Note: this letter was written to our community in the aftermath of the events of Yom Kippur in Tel Aviv. It is shared here in the hope that it resonates and is relevant for a broader community
To our beloved JLIC TLV community
Yom Kippur 5784 in Tel Aviv was beautiful and inspiring. It was also devastating. And because it wasn’t a Yom Kippur like any previous one and because we are living in a tumultuous place at a tumultuous time, it’s important to try and understand the meaning of this moment. This is true for all Israelis. For those of us who seek to be both proud religious Jews and open-hearted residents of this great city it is critical.
Yom Kippur was beautiful and inspiring if only for the indoor daytime tefillot that we attended – and that attracted no headlines. Services that were packed with an incredible atmosphere of singing and genuine tefilla. They were populated by the people who make up one of the most vibrant, passionate, creative and open Jewish communities I have known anywhere in the world — and which it is a huge zechut to be a part of. Read and remember this: Tel Aviv boasts one of the greatest, most energetic and vibrant religious Jewish communities anywhere in the world today. Period.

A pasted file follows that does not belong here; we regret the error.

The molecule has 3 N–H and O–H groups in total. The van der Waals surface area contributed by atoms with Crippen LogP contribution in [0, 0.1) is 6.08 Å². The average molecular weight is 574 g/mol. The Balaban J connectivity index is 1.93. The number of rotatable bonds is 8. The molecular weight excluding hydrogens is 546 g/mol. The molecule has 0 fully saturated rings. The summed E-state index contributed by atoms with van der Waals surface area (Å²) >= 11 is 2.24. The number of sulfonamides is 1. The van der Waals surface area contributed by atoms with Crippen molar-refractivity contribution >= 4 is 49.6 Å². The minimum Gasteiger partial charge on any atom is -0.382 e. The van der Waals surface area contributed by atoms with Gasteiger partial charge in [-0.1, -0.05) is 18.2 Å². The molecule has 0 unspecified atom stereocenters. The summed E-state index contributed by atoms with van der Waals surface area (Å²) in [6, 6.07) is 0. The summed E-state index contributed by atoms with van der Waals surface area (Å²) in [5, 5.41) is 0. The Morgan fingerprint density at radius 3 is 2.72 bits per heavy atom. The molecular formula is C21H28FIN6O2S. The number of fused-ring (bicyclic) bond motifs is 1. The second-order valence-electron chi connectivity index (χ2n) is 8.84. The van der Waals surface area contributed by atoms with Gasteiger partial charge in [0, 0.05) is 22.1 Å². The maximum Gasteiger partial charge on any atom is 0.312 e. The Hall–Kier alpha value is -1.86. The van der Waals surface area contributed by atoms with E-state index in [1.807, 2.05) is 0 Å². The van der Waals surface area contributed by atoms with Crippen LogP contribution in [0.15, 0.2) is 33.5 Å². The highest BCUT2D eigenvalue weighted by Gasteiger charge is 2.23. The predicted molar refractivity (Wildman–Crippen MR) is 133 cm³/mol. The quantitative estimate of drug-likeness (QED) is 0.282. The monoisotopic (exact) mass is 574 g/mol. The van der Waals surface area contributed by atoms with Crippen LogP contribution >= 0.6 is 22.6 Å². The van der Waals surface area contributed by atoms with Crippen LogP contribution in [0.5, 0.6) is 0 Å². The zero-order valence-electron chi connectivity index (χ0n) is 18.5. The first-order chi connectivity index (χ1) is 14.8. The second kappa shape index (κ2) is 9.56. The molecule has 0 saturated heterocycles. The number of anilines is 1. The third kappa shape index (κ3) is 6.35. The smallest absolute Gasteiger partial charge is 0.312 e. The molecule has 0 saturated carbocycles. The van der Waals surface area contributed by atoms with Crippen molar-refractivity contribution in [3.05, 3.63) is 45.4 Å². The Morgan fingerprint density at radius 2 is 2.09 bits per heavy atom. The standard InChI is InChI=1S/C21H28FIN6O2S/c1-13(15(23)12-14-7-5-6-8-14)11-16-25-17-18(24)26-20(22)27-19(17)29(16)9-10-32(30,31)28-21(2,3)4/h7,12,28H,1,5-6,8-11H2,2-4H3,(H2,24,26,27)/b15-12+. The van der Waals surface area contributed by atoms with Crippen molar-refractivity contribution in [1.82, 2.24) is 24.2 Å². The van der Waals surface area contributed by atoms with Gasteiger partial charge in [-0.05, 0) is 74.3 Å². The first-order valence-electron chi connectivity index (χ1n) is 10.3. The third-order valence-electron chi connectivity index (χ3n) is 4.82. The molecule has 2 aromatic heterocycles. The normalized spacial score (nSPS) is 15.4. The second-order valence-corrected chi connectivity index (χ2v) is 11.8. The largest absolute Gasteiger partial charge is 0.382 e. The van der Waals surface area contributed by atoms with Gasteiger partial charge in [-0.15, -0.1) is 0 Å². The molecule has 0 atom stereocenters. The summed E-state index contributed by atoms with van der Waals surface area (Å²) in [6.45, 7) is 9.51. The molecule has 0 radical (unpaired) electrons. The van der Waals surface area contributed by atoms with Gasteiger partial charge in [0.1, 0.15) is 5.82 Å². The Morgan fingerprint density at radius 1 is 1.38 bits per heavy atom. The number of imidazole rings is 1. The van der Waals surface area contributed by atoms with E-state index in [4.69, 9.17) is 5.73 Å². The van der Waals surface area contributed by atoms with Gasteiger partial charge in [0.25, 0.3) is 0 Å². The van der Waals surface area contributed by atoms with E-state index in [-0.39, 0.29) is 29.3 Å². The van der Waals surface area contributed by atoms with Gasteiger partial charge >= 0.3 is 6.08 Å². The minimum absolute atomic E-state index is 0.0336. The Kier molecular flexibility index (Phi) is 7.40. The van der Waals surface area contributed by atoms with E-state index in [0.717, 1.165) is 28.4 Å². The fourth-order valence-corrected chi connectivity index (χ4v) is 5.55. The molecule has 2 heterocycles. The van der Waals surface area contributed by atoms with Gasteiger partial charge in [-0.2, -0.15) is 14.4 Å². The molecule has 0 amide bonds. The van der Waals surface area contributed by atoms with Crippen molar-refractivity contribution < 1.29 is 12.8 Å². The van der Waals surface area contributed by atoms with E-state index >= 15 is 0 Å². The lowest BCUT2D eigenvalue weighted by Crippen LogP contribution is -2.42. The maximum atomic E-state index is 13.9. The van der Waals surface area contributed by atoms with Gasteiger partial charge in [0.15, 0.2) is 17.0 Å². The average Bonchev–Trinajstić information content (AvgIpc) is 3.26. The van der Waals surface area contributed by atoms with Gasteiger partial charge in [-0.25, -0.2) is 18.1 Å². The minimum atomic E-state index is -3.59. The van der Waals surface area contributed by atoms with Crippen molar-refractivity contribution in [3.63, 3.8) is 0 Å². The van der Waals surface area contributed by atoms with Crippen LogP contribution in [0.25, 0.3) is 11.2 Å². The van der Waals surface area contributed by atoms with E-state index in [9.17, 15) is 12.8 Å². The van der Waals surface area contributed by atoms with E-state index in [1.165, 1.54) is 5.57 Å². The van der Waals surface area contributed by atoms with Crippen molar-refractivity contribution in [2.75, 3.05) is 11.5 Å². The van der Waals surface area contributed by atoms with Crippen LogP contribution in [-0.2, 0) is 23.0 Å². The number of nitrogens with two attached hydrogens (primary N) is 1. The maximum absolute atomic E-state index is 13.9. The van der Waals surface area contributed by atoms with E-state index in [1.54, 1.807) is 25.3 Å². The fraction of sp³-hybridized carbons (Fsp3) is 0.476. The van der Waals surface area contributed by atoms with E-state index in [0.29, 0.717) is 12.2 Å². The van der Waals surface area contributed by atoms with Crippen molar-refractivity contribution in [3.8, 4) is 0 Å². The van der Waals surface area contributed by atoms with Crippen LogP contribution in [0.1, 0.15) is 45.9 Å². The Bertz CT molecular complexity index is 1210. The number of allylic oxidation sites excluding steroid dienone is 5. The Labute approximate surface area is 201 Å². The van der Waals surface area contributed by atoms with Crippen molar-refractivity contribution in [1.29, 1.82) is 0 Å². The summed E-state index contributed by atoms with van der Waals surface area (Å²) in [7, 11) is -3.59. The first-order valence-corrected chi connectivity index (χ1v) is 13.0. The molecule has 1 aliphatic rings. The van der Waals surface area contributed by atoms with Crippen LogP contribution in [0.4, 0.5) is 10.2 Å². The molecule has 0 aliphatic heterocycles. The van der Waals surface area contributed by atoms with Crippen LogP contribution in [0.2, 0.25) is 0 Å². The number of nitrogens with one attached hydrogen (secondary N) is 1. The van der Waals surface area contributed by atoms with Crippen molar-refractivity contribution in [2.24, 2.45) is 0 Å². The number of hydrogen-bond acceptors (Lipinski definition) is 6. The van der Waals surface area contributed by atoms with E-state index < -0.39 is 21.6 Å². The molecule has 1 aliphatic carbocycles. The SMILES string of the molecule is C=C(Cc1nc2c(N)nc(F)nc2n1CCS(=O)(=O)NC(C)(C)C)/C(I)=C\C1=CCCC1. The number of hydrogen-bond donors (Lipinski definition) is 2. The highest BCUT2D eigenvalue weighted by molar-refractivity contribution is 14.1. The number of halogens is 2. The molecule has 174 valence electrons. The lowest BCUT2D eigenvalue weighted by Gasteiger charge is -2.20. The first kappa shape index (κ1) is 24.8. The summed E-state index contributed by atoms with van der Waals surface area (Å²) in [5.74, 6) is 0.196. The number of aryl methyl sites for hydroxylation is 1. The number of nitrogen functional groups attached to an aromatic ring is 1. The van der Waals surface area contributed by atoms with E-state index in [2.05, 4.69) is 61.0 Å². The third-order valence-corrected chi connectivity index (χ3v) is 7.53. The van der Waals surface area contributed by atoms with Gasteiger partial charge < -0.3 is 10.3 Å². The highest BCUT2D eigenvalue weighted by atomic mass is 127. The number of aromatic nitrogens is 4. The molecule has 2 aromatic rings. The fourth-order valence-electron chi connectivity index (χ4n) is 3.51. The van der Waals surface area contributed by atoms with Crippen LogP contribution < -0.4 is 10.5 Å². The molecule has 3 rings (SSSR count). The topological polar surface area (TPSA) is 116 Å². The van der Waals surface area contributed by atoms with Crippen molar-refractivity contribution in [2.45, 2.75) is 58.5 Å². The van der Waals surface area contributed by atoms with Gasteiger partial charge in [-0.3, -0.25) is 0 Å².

Yom Kippur was devastating when we heard reports of what had happened at Kikar Dizengoff and of disturbances elsewhere in the city. Here is just one account from Kikar Dizengoff itself that is enough to break any heart:
They physically and repeatedly shoved my wife. They threatened to punch me in the face as I held my 18-month-old daughter in my arms. They said to my wife “Your unborn fetus will be ashamed to be born to a mother like you,” and proceeded to harass and menace her, following for over 300 feet with a cell phone shoved in her screaming, screaming, “You’re being recorded! You’re being recorded!”
This wonderful couple made aliya a month ago. They went to the tefilla not because they are Rosh Yehudi supporters or even know much about them. They went because they live right by the square – and were excited, as might be any Jew who has grown up in the diaspora, dreaming of life in the Jewish state – to daven together with Am Yisrael in the streets of a Jewish city. Regardless of the rights and wrongs of Rosh Yehudi’s decisions, we are in a dark, dark place when this sort of interaction occurs.